Plato was the first to articulate the concept of archetypical phenomena. At the risk of oversimplifying, an archetype in the platonian tradition is simply an idealized version of an object or abstraction. The archetype thus lacks physical substance, but represents instead the ‘essence’ of the thing conceptualized. In the platonian realm, seemingly ‘real’ objects are but penumbras – shadowy and flawed manifestations of their idealized archetypical essence.
A platonian timeshare is a good thing. It has the appeal of ownership of one’s own resort condominium property, uniquely accessible at least once annually in a desirable location or locations. It’s not just a hotel room, but a condominium unit. Much larger, much nicer. You can’t be there to take care of it most of the time, but you don’t have to. Other people maintain it for you. Because you ‘own’ it, unlike a rental unit, you’re actually invested in it. Thus you can rent it out or even sell it. And best of all, if you’re on some kind of ‘points’ or exchange system, you can access dozens of similar resorts, each one more opulent than the one before, all over the world.
A real timeshare, not to be confused with its archetypical counterpart, is not as good. Although you ‘own’ it, as a practical matter the resort developer has unique access to your ‘ownership’ information, especially contact data, as well as that of all the other ‘owners.’ This superior access to information allows the developer to circulate voting proxies, installing its own stooges onto the board of the owner’s association. These insiders, in turn, hire an affiliate of the developer to manage the resort. The actual ‘owners’, who lack this critical contact information, are unable to galvanize meaningful opposition to the rigged process. Thus, resort ‘maintenance’ fees are higher than they would be for a standard condominium – higher by an order of magnitude. If you do some basic arithmetic, multiplying your one week annual dues by 52 weekly intervals, you’ll see for yourself.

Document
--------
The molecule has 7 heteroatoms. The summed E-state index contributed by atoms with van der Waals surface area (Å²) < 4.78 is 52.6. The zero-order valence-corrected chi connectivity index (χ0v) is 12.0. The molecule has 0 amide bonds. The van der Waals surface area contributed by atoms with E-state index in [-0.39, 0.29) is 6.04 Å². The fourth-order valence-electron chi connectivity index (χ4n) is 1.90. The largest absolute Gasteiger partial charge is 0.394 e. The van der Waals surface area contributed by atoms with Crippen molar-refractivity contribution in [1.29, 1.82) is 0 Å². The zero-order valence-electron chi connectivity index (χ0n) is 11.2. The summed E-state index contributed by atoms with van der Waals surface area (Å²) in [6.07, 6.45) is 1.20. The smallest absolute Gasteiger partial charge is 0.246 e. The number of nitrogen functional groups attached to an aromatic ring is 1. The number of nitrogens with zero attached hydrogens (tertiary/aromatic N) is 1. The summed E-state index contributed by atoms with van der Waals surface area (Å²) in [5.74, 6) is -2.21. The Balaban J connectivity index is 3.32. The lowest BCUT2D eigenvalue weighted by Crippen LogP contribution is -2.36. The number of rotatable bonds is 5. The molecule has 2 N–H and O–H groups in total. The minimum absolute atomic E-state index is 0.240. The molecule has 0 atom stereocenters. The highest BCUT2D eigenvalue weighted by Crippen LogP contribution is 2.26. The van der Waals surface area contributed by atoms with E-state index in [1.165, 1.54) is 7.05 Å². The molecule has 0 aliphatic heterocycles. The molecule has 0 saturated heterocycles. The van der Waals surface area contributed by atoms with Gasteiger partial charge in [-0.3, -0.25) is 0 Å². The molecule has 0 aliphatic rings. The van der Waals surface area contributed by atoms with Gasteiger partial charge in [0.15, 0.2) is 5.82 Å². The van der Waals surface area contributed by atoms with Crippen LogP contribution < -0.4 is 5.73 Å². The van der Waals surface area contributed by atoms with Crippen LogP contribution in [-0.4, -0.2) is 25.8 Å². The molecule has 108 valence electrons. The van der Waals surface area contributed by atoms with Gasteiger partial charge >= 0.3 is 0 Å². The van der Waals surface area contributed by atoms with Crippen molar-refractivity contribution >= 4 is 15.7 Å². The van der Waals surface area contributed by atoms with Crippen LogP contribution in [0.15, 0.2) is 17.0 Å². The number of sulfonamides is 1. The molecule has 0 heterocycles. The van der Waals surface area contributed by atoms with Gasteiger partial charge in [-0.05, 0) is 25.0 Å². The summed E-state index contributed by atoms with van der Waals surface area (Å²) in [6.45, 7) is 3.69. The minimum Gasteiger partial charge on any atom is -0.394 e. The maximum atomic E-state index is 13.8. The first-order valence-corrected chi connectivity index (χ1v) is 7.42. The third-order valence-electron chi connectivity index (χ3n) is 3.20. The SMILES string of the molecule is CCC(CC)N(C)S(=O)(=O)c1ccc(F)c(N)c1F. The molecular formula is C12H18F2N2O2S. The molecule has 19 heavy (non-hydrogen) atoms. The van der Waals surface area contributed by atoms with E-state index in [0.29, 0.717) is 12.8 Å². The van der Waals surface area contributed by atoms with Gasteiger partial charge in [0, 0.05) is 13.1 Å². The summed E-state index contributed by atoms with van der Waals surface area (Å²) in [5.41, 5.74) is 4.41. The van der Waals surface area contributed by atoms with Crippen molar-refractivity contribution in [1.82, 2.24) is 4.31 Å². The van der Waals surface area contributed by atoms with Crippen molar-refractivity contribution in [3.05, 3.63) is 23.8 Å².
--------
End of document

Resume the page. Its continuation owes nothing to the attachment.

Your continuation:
The penumbral timeshare also diverges from its philosophical counterpart in terms of accessibility. Those ‘points’ of access that sounded so good in theory are decidedly less appealing in practice. Especially since they keep selling more and more of them, without actually building anything new. They were supposed to get you to Hawaii, but now you can’t even get to Hackensack.
Think of it as a hunt club. You bought into it first, and hunted to your heart’s content. Trophy after trophy, meal after meal. Your garage freezer was stocked with venison. But after a season or two, you couldn’t help but notice that your haul was diminishing. Maybe you get a stray yearling if you’re lucky. Soon you’ll be lucky to bag a rabbit. And who are these peculiar fellows in the lodge? Didn’t you used to have the run of the place? Now you’re sharing a room with some guy named Brutus. Next year you’ll be sleeping on a cot.
The platonian timeshare also differs from its real world version in terms of its ‘investment’ aspect. If Plato owned a timeshare, he’d loosen his toga, and relax on his timeshare sofa. He’d rent it out every year he couldn’t use it. And when he got a little older and didn’t really use it at all, he’d sell it to someone younger with a family – Aristotle, perhaps. At a profit, no less. But you’re not Plato, not Aristotle. Heck, you’re not even Yogi Berra. You’ve tried to rent it. Lord knows you’ve tried to sell it. Maybe you should have majored in philosophy. Surely you would have steered a mile clear of this catastrophe.